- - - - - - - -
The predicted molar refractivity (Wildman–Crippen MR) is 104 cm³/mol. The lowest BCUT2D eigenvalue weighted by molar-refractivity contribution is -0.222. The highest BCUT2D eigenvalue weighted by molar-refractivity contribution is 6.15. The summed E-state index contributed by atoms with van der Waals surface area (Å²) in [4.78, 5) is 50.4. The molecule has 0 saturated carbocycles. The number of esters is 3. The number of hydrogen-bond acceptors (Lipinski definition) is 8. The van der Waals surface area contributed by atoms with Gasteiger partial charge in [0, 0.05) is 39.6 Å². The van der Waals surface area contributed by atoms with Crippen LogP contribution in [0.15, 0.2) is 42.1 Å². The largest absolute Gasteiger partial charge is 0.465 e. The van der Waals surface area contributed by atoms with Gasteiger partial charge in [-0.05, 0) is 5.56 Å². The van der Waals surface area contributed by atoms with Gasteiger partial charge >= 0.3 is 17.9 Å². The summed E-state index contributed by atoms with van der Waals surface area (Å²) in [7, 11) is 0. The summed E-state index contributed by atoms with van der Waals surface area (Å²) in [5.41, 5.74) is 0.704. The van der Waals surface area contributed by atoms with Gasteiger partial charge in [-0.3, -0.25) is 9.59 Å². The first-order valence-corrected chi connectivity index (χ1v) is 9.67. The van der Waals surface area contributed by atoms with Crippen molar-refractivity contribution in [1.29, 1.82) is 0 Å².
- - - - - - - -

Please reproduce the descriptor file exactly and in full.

The predicted molar refractivity (Wildman–Crippen MR) is 104 cm³/mol. The lowest BCUT2D eigenvalue weighted by molar-refractivity contribution is -0.222. The highest BCUT2D eigenvalue weighted by molar-refractivity contribution is 6.15. The summed E-state index contributed by atoms with van der Waals surface area (Å²) in [4.78, 5) is 50.4. The molecule has 0 saturated carbocycles. The number of esters is 3. The number of hydrogen-bond acceptors (Lipinski definition) is 8. The van der Waals surface area contributed by atoms with Gasteiger partial charge in [0, 0.05) is 39.6 Å². The van der Waals surface area contributed by atoms with Crippen LogP contribution in [0.15, 0.2) is 42.1 Å². The largest absolute Gasteiger partial charge is 0.465 e. The van der Waals surface area contributed by atoms with Gasteiger partial charge in [-0.05, 0) is 5.56 Å². The van der Waals surface area contributed by atoms with Gasteiger partial charge >= 0.3 is 17.9 Å². The summed E-state index contributed by atoms with van der Waals surface area (Å²) in [7, 11) is 0. The summed E-state index contributed by atoms with van der Waals surface area (Å²) in [5.41, 5.74) is 0.704. The van der Waals surface area contributed by atoms with Gasteiger partial charge in [-0.3, -0.25) is 9.59 Å². The first-order valence-corrected chi connectivity index (χ1v) is 9.67. The van der Waals surface area contributed by atoms with Crippen molar-refractivity contribution in [1.29, 1.82) is 0 Å².